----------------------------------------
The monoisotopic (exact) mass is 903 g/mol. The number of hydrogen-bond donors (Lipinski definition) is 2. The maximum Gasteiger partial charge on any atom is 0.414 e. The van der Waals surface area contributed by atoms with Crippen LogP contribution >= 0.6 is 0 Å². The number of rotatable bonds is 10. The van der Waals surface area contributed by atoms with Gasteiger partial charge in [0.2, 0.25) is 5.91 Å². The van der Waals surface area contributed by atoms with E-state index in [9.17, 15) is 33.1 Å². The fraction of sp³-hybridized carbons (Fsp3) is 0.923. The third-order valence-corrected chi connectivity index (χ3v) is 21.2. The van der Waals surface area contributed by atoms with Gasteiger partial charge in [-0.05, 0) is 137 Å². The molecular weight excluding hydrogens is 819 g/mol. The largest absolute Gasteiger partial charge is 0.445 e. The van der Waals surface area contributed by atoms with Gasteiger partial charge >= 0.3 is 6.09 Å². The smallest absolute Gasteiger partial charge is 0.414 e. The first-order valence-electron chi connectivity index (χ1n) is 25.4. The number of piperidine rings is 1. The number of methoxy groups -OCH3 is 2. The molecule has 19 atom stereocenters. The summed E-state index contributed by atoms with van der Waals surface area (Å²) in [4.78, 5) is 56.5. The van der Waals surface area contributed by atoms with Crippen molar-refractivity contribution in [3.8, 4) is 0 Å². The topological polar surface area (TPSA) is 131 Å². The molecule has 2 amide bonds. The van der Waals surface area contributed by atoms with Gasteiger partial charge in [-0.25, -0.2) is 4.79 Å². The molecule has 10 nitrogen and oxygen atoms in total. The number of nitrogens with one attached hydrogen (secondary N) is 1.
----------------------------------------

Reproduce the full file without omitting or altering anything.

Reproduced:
The monoisotopic (exact) mass is 903 g/mol. The number of hydrogen-bond donors (Lipinski definition) is 2. The maximum Gasteiger partial charge on any atom is 0.414 e. The van der Waals surface area contributed by atoms with Crippen LogP contribution >= 0.6 is 0 Å². The number of rotatable bonds is 10. The van der Waals surface area contributed by atoms with Gasteiger partial charge in [0.2, 0.25) is 5.91 Å². The van der Waals surface area contributed by atoms with E-state index in [9.17, 15) is 33.1 Å². The fraction of sp³-hybridized carbons (Fsp3) is 0.923. The third-order valence-corrected chi connectivity index (χ3v) is 21.2. The van der Waals surface area contributed by atoms with Gasteiger partial charge in [-0.05, 0) is 137 Å². The molecular weight excluding hydrogens is 819 g/mol. The largest absolute Gasteiger partial charge is 0.445 e. The van der Waals surface area contributed by atoms with Gasteiger partial charge >= 0.3 is 6.09 Å². The smallest absolute Gasteiger partial charge is 0.414 e. The first-order valence-electron chi connectivity index (χ1n) is 25.4. The number of piperidine rings is 1. The number of methoxy groups -OCH3 is 2. The molecule has 19 atom stereocenters. The summed E-state index contributed by atoms with van der Waals surface area (Å²) in [4.78, 5) is 56.5. The van der Waals surface area contributed by atoms with Crippen molar-refractivity contribution in [3.8, 4) is 0 Å². The topological polar surface area (TPSA) is 131 Å². The molecule has 2 amide bonds. The van der Waals surface area contributed by atoms with Gasteiger partial charge in [-0.25, -0.2) is 4.79 Å². The molecule has 10 nitrogen and oxygen atoms in total. The number of nitrogens with one attached hydrogen (secondary N) is 1.